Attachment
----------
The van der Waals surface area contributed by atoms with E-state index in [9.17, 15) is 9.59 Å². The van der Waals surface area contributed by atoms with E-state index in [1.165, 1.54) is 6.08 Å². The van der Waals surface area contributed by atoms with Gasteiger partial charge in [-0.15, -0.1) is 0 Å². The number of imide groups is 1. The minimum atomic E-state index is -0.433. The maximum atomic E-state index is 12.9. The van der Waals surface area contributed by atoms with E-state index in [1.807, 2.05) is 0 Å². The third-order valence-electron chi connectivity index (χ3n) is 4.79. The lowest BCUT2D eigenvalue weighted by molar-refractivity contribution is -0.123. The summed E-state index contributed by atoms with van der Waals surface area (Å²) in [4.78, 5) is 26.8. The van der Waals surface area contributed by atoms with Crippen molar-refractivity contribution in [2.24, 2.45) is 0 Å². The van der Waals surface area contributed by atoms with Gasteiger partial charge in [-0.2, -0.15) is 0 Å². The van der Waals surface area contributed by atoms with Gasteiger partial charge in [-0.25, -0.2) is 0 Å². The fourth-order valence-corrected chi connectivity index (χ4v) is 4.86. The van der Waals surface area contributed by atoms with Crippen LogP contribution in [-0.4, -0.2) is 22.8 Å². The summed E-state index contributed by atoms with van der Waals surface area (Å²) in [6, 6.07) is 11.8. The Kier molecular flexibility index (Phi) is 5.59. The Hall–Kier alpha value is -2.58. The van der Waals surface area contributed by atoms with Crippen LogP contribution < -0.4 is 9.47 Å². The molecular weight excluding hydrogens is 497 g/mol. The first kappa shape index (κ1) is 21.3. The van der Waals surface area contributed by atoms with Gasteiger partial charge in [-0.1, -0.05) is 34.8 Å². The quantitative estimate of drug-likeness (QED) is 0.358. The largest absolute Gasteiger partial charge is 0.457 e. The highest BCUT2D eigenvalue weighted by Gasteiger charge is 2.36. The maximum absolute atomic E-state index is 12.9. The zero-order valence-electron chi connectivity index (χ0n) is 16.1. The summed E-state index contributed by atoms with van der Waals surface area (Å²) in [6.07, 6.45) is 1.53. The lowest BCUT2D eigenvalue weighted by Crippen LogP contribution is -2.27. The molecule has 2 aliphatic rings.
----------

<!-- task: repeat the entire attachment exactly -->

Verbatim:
The van der Waals surface area contributed by atoms with E-state index in [9.17, 15) is 9.59 Å². The van der Waals surface area contributed by atoms with E-state index in [1.165, 1.54) is 6.08 Å². The van der Waals surface area contributed by atoms with Gasteiger partial charge in [-0.15, -0.1) is 0 Å². The number of imide groups is 1. The minimum atomic E-state index is -0.433. The maximum atomic E-state index is 12.9. The van der Waals surface area contributed by atoms with E-state index in [1.807, 2.05) is 0 Å². The third-order valence-electron chi connectivity index (χ3n) is 4.79. The lowest BCUT2D eigenvalue weighted by molar-refractivity contribution is -0.123. The summed E-state index contributed by atoms with van der Waals surface area (Å²) in [4.78, 5) is 26.8. The van der Waals surface area contributed by atoms with Crippen molar-refractivity contribution in [2.24, 2.45) is 0 Å². The van der Waals surface area contributed by atoms with Gasteiger partial charge in [-0.2, -0.15) is 0 Å². The van der Waals surface area contributed by atoms with Gasteiger partial charge in [-0.25, -0.2) is 0 Å². The fourth-order valence-corrected chi connectivity index (χ4v) is 4.86. The van der Waals surface area contributed by atoms with Crippen LogP contribution in [-0.4, -0.2) is 22.8 Å². The summed E-state index contributed by atoms with van der Waals surface area (Å²) in [6, 6.07) is 11.8. The Kier molecular flexibility index (Phi) is 5.59. The Hall–Kier alpha value is -2.58. The van der Waals surface area contributed by atoms with Crippen LogP contribution < -0.4 is 9.47 Å². The molecular weight excluding hydrogens is 497 g/mol. The first kappa shape index (κ1) is 21.3. The van der Waals surface area contributed by atoms with Gasteiger partial charge in [-0.1, -0.05) is 34.8 Å². The quantitative estimate of drug-likeness (QED) is 0.358. The largest absolute Gasteiger partial charge is 0.457 e. The highest BCUT2D eigenvalue weighted by Gasteiger charge is 2.36. The maximum absolute atomic E-state index is 12.9. The zero-order valence-electron chi connectivity index (χ0n) is 16.1. The summed E-state index contributed by atoms with van der Waals surface area (Å²) in [6.07, 6.45) is 1.53. The lowest BCUT2D eigenvalue weighted by Crippen LogP contribution is -2.27. The molecule has 2 aliphatic rings.